Freddie Gray's family discusses charges, calls for peace

Freddie Gray's stepfather, Richard Shipley, speaks about the charges against officers in Gray's death.
Freddie Gray's stepfather, Richard Shipley, speaks about the charges against officers in Gray's death. (Alex Brandon / Associated Press)

Freddie Gray's stepfather said Friday evening that his family was satisfied with the criminal charges brought against the six police officers who were involved in his stepson's arrest.

Richard Shipley made a plea for calm in the wake of the charges.

"Let us have peace in the pursuit of justice," he said during brief remarks at the Reginald F. Lewis Museum of Maryland African-American History & Culture in downtown Baltimore.

"Whoever comes to our city -- a city that we love, a city that we live in -- come in peace. If you are not coming in peace, please don't come at all," Shipley said. "Because this city needs to get back to work. The last thing that Freddie would want is to see the hard-working people of Baltimore lose their jobs and businesses because of this."

Shipley was joined by other members of Freddie Gray's family, who elected not to speak to reporters: mother Gloria Darden, father Freddie Gray Sr. and twin sister Fredricka Gray.

The family learned of the criminal charges against the officers at the same time as the rest of the world, after Baltimore State's Attorney Marilyn Mosby made the announcement in front of the War Memorial building on Friday morning.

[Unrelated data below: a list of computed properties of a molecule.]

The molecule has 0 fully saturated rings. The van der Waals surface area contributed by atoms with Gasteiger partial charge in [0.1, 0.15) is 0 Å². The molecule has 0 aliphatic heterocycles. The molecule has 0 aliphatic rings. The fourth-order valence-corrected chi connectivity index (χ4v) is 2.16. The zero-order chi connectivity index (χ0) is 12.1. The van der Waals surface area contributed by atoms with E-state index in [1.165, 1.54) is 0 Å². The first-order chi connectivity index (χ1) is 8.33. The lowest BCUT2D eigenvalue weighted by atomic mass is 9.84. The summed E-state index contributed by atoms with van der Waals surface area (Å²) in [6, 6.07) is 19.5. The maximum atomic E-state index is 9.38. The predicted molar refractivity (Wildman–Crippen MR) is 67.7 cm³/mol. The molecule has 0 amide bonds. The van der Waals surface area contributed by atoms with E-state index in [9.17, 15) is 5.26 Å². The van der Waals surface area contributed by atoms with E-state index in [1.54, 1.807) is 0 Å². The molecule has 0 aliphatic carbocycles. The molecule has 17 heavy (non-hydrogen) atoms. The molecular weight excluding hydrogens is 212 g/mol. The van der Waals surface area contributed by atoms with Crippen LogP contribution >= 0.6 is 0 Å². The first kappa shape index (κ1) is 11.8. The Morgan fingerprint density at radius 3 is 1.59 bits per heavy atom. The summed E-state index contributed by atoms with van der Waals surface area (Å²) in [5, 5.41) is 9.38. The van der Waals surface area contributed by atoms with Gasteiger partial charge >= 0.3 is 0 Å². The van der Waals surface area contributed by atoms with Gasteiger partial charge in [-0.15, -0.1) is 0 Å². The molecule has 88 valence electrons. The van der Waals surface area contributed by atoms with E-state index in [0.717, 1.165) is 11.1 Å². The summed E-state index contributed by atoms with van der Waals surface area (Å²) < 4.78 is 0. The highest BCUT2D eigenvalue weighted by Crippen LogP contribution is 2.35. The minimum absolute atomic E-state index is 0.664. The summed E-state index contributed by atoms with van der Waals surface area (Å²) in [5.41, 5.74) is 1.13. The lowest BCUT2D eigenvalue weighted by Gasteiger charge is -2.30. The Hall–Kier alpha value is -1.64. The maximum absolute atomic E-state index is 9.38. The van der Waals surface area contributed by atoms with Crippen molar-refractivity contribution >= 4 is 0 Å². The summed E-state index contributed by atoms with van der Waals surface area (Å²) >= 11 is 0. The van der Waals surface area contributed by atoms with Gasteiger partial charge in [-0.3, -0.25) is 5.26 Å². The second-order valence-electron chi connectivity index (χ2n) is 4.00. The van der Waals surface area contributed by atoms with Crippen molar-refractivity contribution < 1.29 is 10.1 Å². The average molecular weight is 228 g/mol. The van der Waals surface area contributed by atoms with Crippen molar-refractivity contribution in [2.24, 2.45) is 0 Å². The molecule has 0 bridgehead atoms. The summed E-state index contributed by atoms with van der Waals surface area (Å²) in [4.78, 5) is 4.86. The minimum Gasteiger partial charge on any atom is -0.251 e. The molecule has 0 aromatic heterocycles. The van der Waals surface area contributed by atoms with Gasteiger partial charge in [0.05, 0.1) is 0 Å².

In fact, said family attorney Billy Murphy, they missed the announcement and had to watch a tape of Mosby's press conference.

"We were in shock," Murphy said.

The family was not given advance notice of the charges, nor were they given additional information on Gray's injuries and at what point in his 45-minute interaction with police he suffered the injury that lead to his death -- a detail that was not made clear in Mosby's announcement.

Murphy said he and the family have been satisfied so far with Mosby and her office's investigation.

He said that there is now a window of opportunity to learn from Gray's death and reform policing in Baltimore. If done right, Murphy said, Baltimore could be a model for other American cities.

A "new culture of policing" is needed where good policing is honored and bad policing is punished, Murphy said.

He also said the "blue wall of silence" that is used to obscure police misdeeds needs to come down.

Murphy also cautioned that while the filing of criminal charges is "a measure of help," this is only the first step for justice for Gray -- both in the judicial system and in police reforms.

Murphy repeated Freddie Gray's family's call for only peaceful demonstrations in Baltimore this weekend. He praised the ministers and community leaders who have urged peaceful actions. He also praised young people for their leadership in recent days.

"Our young people must show us the way thoughtfully, creatively and peacefully," Murphy said.

He also asked reporters to leave the Gray family alone so that they can continue to grieve privately.

"Freddie was taken too early and too horrifically," Murphy said.

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